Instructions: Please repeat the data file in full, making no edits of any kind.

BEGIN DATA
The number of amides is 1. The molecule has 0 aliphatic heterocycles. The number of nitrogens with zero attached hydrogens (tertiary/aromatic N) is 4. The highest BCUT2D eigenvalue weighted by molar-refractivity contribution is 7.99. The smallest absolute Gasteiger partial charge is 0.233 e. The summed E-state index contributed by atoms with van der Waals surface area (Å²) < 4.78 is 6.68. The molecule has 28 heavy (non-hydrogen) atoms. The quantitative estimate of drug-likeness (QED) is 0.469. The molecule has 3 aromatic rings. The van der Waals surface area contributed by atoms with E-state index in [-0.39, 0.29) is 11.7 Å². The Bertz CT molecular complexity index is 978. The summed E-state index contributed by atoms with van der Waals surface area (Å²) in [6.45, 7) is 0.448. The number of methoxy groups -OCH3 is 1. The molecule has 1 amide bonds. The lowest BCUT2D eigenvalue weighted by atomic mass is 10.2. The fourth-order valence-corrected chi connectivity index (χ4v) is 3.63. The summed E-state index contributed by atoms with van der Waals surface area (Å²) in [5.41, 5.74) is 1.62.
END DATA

The number of amides is 1. The molecule has 0 aliphatic heterocycles. The number of nitrogens with zero attached hydrogens (tertiary/aromatic N) is 4. The highest BCUT2D eigenvalue weighted by molar-refractivity contribution is 7.99. The smallest absolute Gasteiger partial charge is 0.233 e. The summed E-state index contributed by atoms with van der Waals surface area (Å²) < 4.78 is 6.68. The molecule has 28 heavy (non-hydrogen) atoms. The quantitative estimate of drug-likeness (QED) is 0.469. The molecule has 3 aromatic rings. The van der Waals surface area contributed by atoms with E-state index in [-0.39, 0.29) is 11.7 Å². The Bertz CT molecular complexity index is 978. The summed E-state index contributed by atoms with van der Waals surface area (Å²) in [6.45, 7) is 0.448. The number of methoxy groups -OCH3 is 1. The molecule has 1 amide bonds. The lowest BCUT2D eigenvalue weighted by atomic mass is 10.2. The fourth-order valence-corrected chi connectivity index (χ4v) is 3.63. The summed E-state index contributed by atoms with van der Waals surface area (Å²) in [5.41, 5.74) is 1.62.